Reference diagram for nix file/module/flake/function use cases and identification

I’m still climbing Nix’s cliff of an onboarding process (I’m guessing I’m about halfway up).

One thing I’m having a some trouble pinning down in my mind is exactly what a module is in relation to a flake, and how both of those interact with nix files, functions, and expressions. And what can include what else in each other. (I think mainly because all these things don’t have easily readable “THIS IS A MODULE/FUNCTION/FLAKE” lines at the top of a file, and instead must be inferred from structure)

Are there any convenient reference diagrams that show the relations between these things, and how to identify them if I’m looking at them?

As near as I can tell so far:

  • All .nix files are nix expressions
  • A .nix file may be a function
  • A .nix file may be a module
    • A module may also be a function
  • A .nix file may be a flake
    • Every flake is a function
  • A nix expression can include another .nix file with the builtin include function
  • A nix module can include other modules with the different-from-the-builtin includes list of other modules.
  • Flakes can include modules
  • Flakes can include other flakes
  • Flakes can produce modules as output?

Having all this stuff in quick-reference diagram form would be really helpful

To be pedantic, files are objects on a file system. Their content should be a Nix expression – though file names are just convention, we cannot prevent anyone from saving e.g. a borked Nix expressions or an image with Nix logo as a file with .nix extension.

An expression can be a function. You can find all kinds of expression in the Nix manual or in this tutorial.

Yes, a NixOS module is a Nix expression. It must evaluate into either an attribute set of specific shape, or a function that returns such attribute set. Note that it only has to evaluate into those, the following expression is a valid NixOS module, even though the top-level Nix expression is neither:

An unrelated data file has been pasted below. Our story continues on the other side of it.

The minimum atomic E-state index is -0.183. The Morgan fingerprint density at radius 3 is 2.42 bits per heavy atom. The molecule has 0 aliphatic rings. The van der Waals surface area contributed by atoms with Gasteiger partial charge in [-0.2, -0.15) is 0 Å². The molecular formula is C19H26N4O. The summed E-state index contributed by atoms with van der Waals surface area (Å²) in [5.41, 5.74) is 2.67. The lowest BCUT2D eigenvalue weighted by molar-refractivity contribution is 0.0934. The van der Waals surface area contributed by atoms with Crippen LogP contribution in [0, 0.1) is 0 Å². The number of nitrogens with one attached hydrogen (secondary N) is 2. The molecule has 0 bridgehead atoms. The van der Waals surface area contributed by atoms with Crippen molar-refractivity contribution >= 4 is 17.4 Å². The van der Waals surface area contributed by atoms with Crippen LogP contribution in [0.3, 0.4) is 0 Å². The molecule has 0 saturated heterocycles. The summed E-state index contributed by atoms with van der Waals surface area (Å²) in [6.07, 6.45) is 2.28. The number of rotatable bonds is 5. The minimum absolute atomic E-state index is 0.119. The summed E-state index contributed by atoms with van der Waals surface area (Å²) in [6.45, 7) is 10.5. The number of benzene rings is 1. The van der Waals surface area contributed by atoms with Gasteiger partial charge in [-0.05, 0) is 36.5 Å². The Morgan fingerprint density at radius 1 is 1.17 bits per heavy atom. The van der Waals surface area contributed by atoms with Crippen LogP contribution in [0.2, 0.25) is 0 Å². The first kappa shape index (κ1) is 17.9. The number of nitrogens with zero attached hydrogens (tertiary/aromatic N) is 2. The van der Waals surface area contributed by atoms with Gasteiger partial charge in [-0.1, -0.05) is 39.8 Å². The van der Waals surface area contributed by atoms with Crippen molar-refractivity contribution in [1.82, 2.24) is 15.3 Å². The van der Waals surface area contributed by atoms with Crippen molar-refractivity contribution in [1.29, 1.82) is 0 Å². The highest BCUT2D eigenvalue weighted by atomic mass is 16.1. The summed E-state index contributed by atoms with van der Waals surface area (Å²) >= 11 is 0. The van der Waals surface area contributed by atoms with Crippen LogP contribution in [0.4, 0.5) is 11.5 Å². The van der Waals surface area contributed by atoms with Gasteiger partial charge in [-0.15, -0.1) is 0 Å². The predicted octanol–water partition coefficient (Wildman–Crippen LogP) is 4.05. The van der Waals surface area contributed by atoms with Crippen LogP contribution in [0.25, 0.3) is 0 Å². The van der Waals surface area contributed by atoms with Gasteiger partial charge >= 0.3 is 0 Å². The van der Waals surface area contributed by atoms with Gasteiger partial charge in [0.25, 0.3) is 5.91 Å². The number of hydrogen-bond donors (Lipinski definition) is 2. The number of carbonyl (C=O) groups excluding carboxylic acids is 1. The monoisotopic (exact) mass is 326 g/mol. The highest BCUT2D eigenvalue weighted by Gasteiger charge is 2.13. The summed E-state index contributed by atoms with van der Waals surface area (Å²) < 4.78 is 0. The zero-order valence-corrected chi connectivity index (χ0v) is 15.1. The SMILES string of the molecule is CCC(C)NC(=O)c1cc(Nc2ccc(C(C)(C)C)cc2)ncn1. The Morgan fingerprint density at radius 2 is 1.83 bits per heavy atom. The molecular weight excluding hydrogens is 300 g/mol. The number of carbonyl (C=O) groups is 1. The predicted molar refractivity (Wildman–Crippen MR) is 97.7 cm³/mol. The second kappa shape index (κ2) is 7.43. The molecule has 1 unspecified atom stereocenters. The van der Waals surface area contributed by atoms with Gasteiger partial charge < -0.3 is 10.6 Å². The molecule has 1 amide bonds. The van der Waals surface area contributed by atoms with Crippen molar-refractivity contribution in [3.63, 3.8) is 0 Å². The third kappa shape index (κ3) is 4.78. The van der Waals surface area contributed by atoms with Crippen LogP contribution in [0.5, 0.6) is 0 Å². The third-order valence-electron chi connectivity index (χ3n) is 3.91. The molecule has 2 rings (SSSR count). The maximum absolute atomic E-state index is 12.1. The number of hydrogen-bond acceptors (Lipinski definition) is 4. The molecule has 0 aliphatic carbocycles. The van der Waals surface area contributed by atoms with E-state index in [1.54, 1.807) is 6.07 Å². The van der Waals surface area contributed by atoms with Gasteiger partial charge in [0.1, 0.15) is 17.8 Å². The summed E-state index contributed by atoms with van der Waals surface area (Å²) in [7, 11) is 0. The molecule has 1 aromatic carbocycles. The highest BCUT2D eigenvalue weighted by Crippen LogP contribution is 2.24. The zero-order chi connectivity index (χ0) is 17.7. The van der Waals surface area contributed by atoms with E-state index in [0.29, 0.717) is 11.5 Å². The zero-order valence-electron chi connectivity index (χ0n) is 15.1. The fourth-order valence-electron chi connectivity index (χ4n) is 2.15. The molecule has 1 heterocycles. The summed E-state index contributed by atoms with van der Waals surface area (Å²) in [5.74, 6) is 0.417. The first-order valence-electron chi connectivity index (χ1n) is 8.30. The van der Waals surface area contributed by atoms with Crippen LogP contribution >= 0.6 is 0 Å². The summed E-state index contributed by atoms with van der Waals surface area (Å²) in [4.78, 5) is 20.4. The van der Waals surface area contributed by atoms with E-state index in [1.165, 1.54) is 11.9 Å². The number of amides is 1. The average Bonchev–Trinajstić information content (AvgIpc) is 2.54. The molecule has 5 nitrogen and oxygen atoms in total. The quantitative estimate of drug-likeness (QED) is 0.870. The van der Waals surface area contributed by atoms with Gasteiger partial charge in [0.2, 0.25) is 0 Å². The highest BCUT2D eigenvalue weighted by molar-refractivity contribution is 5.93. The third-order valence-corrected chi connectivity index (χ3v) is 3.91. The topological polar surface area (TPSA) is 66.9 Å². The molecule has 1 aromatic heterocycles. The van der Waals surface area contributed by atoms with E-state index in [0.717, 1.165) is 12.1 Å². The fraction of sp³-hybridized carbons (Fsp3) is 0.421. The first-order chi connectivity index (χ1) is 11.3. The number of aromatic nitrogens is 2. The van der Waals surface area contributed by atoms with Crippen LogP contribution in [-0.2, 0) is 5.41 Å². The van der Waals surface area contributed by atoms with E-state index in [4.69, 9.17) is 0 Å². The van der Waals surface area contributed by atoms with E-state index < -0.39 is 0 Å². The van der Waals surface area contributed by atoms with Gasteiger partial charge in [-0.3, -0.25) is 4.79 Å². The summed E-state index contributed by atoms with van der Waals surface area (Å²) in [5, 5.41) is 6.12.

hostname = "london";
{ pkgs, ... }:
  # …  

I would say flake is the virtual object described by the flake manifest (flake.nix file) but I do not think the terminology is settled. The Nix manual has more materialistic definition:

A flake is a filesystem tree (typically fetched from a Git repository or a tarball) that contains a file named flake.nix in the root directory. flake.nix specifies some metadata about the flake such as dependencies (called inputs), as well as its outputs (the Nix values such as packages or NixOS modules provided by the flake).

And then later uses the same term for flake.nix.

No. The flake.nix file uses a subset of Nix syntax, where the top-level expression can only be an attribute set. Unlike in NixOS modules, evaluating to an attribute set is not enough.

Yes. It is builtins.import (or import) for short.

Right. See this discussion for the differences.

A flake can provide various outputs. NixOS modules are one of the output kinds (example). NixOS modules can import other NixOS modules.

A flake can also contain NixOS system outputs. NixOS system configurations are actually NixOS modules themselves so they can also import NixOS modules.

Flakes can declare other flakes as inputs, which will then be available as arguments to the outputs function inside flake.nix.